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U.S. says Ghosn wired money to man who helped him flee Japan - Metro US

U.S. says Ghosn wired money to man who helped him flee Japan

FILE PHOTO: Former Nissan chairman Carlos Ghosn attends a news conference at the Lebanese Press Syndicate in Beirut

(Reuters) – Carlos Ghosn, the former Nissan Motor Co chairman, wired $862,500 last year to a company managed by one of the two men who later helped him escape from Japan, U.S. prosecutors said in a Tuesday court filing.

The disclosure came less than a day after the men, Michael Taylor and his son Peter Taylor, who are trying to avoid extradition to Japan in connection with Ghosn’s escape, petitioned a U.S. judge to release them on bail.

Lawyers for the Taylors said they have been held for more than six weeks at the Norfolk County Correctional Center in Massachusetts, where 36 inmates and staff have tested positive for COVID-19, based on flawed arrest warrants and extradition requests.

“Neither is a risk of flight and there are undoubtedly conditions under which they can be released,” the lawyers wrote.

Ghosn fled last December to Beirut from Japan, where he had been under house arrest on charges of financial crimes he has denied, by being smuggled in a box to a private jet.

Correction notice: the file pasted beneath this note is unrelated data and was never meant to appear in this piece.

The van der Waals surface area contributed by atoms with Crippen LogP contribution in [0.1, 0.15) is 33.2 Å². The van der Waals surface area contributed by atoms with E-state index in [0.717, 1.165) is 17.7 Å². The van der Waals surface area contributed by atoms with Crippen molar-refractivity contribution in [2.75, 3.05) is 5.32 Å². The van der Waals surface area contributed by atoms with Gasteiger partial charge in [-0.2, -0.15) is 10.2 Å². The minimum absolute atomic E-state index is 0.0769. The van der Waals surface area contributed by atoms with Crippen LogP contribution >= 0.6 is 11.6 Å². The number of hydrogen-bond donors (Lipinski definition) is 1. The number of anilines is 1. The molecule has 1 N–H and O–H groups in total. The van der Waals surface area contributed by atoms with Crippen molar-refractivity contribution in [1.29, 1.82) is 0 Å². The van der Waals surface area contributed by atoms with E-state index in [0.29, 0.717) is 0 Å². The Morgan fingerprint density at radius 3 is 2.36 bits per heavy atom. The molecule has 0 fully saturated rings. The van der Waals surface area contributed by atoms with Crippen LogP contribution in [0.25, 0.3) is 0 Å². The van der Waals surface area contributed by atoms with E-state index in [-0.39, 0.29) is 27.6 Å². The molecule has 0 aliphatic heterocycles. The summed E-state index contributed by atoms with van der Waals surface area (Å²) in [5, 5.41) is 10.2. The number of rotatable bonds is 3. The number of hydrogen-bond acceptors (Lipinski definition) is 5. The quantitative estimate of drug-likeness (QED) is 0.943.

Lebanon does not have an extradition treaty with Japan.

Tuesday’s filing in Massachusetts federal court shows wire transfers last October of $540,000 and $322,500 from a bank account in Paris to Promote Fox LLC, a company managed by Peter Taylor and a brother.

The filing does not say how much the Taylors were paid, but prosecutors said it reflects “additional evidence” that they have the resources to flee, and should remain detained as “flight risks.”

Michael Taylor is a U.S. Army Special Forces veteran and private security specialist.

In a ruling on Tuesday, U.S. Magistrate Judge Donald Cabell rejected the Taylors’ bid to quash their arrest warrants, with a written order to follow. He has not ruled on their bail requests.

A lawyer for the Taylors declined to comment on the wire transfers.

(Reporting by Jonathan Stempel in New York; Editing by David Dolan and Stephen Coates)

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